03-04-2014 01:35 PM
pandiculationco
Quote:
Originally Posted by Solkiki View Post
 

I've recently eating raw mushroom ceviche in a raw food restaurant. They 'cooked' it in lemon juice. They said that the lemon juice makes them more suitable for eating. I don't know exactly what the chemical processes are behind this. It was delicious though, I never thought I'd eat raw mushrooms.

 

Oh, that sounds interesting.  Citrus juice is one way of chemically cooking things; although I don't know quite how it would work on mushrooms.

 

Citric acid is pretty strong, and makes a lot of chemical bonds, making nutrients more available.

03-04-2014 01:18 PM
solkiki

I've recently eating raw mushroom ceviche in a raw food restaurant. They 'cooked' it in lemon juice. They said that the lemon juice makes them more suitable for eating. I don't know exactly what the chemical processes are behind this. It was delicious though, I never thought I'd eat raw mushrooms.

06-02-2013 03:13 AM
zephyress Ive eaten a portabella mushrom "burger" twice in the month and both times fell ill 3-6 hours later. First time i ate half and had horrible diarrhea for a few hours. Wasn't quite sure if it was from the mushroom. Second time, i ate the entire sandwich and along with soft stool, I had the shakes w heart palps, then a few hours later extremely nauseous, running to the bathroom! Not sure if i just cannot digest it or some type of toxin is disagreeing w me. Im not much of a mushroom eater but simply wanted to try meat alternatives. Anyone have similar story?
05-26-2010 12:58 AM
jessican3267
Quote:
Originally Posted by jessican3267 View Post

I've never had any problems with mushrooms. I eat them raw all the time. I like to put them in salads.

I usually buy the button mushrooms. I need to try the Portabello or the ****ake mushrooms sometime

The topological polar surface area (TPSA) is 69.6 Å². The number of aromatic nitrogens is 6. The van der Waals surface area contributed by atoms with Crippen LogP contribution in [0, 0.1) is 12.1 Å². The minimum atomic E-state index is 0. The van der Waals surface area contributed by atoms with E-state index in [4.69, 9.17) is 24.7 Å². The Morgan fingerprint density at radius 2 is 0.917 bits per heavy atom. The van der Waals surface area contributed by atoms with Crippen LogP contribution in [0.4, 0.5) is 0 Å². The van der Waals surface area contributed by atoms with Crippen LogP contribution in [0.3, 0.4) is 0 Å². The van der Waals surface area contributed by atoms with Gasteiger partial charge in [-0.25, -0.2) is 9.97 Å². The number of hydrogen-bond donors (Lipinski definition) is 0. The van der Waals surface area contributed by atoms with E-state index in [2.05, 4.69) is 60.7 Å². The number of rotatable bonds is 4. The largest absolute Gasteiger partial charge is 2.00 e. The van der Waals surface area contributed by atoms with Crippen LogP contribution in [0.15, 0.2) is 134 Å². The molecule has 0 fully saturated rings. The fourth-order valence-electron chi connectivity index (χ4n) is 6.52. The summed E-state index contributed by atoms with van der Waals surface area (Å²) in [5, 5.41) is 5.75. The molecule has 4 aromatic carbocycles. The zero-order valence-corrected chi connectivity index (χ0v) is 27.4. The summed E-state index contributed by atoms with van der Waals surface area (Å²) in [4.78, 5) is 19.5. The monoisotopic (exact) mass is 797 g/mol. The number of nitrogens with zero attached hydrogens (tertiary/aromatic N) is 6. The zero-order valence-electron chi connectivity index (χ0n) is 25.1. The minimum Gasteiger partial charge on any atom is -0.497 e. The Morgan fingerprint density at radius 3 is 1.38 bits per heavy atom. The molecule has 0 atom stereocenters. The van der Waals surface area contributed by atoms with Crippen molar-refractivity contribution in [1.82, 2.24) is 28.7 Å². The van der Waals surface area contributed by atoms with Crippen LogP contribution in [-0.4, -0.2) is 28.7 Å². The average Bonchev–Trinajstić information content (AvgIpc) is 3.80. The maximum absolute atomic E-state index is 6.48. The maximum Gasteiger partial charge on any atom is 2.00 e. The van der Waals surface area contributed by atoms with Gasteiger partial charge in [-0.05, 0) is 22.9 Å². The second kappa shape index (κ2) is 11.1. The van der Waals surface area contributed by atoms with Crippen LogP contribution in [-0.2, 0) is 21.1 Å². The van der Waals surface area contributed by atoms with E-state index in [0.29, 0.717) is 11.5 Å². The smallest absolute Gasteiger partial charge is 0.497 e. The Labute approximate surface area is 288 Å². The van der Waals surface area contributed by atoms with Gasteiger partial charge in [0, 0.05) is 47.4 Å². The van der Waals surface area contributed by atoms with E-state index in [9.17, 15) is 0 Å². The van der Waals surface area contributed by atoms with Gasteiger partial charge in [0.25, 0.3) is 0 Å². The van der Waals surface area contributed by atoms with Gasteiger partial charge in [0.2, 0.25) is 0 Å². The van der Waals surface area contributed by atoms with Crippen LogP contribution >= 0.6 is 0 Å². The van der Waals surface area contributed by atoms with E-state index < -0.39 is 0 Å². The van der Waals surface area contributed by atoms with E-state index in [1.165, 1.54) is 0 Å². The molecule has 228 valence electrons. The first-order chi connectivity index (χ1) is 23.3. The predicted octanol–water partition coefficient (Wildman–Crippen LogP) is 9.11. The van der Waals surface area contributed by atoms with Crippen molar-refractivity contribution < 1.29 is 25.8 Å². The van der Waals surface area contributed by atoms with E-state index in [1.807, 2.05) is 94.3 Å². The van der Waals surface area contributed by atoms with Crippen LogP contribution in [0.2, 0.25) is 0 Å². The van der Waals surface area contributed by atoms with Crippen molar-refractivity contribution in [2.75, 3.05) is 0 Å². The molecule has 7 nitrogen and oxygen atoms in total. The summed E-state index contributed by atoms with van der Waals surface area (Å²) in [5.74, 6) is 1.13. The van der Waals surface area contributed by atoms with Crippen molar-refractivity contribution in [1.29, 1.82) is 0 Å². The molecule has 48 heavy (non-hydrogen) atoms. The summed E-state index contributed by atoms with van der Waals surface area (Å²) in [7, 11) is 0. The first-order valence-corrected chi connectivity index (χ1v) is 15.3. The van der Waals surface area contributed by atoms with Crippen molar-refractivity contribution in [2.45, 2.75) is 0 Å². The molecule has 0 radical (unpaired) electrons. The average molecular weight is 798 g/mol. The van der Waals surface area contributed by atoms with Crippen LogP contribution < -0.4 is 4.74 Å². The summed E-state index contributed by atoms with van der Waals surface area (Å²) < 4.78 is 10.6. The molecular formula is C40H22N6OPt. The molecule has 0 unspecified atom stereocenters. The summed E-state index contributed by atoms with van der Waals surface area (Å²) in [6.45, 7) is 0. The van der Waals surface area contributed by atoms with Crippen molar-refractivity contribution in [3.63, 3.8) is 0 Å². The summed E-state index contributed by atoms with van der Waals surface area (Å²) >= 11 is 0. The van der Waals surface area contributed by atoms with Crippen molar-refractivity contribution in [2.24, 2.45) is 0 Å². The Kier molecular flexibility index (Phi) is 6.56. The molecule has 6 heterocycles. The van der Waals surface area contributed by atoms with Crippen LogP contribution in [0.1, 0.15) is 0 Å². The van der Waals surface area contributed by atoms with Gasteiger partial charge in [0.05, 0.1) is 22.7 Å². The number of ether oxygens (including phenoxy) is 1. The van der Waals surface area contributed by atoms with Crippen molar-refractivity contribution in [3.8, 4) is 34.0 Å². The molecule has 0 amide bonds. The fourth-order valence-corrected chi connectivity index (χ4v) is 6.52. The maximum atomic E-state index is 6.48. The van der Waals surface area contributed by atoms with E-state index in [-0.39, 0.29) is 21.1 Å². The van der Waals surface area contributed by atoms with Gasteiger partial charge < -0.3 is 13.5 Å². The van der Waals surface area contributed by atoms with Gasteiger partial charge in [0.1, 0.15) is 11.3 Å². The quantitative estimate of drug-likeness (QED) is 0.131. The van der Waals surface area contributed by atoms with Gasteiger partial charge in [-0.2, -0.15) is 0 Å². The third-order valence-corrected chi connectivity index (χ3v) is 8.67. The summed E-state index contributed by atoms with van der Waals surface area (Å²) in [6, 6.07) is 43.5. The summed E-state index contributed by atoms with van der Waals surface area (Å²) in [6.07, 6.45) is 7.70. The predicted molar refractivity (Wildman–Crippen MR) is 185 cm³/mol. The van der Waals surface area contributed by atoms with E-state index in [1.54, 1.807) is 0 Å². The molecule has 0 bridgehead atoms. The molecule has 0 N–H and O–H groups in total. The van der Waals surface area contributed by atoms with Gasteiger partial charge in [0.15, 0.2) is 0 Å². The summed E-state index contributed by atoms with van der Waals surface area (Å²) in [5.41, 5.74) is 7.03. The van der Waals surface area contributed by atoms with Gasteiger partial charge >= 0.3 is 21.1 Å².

05-26-2010 12:56 AM
jessican3267 I've never had any problems with mushrooms. I eat them raw all the time. I like to put them in salads.
05-24-2010 11:11 PM
Irizary I've never had a problem with raw mushrooms.



I think that MykoWeb link is very questionable. I'm willing to bet this story was passed on by a "friend of a friend who knew someone who heard about..." or it's some kind of folktale

Quote:
By dramatic example, a few free-spirited youths in Hawaii a few years ago blithely consumed blue-staining Psilocybes as they went collecting from cow patties. What a downer it must have been a short while later, when the doctor told them they had nematodes!

Nematodes aren't really that easy to diagnose, and the "free spirited youths" aren't really all going to be crapping out worms after eating mushrooms or something like that. And even if by some fantastical event they all got diagnosed with nematodes, you can get nematodes from any vegetable - how would they know it was the mushrooms?
05-24-2010 03:43 PM
GoGoGoddess Well, I get closed cup mushroooms from the supermarket and eat them raw in salads, so I guess they're OK.
05-24-2010 08:36 AM
PlaysInFire
Quote:
Originally Posted by Profilus View Post

Ate a supermarket mushroom raw yesterday; tasty enough, but oh dear, woke up feeling like I'd eaten a rotten apple Might've been coincidental, but got myself on Google and found this...



http://www.mykoweb.com/articles/EatingRawMushrooms.html



Be careful! (even in Tescos)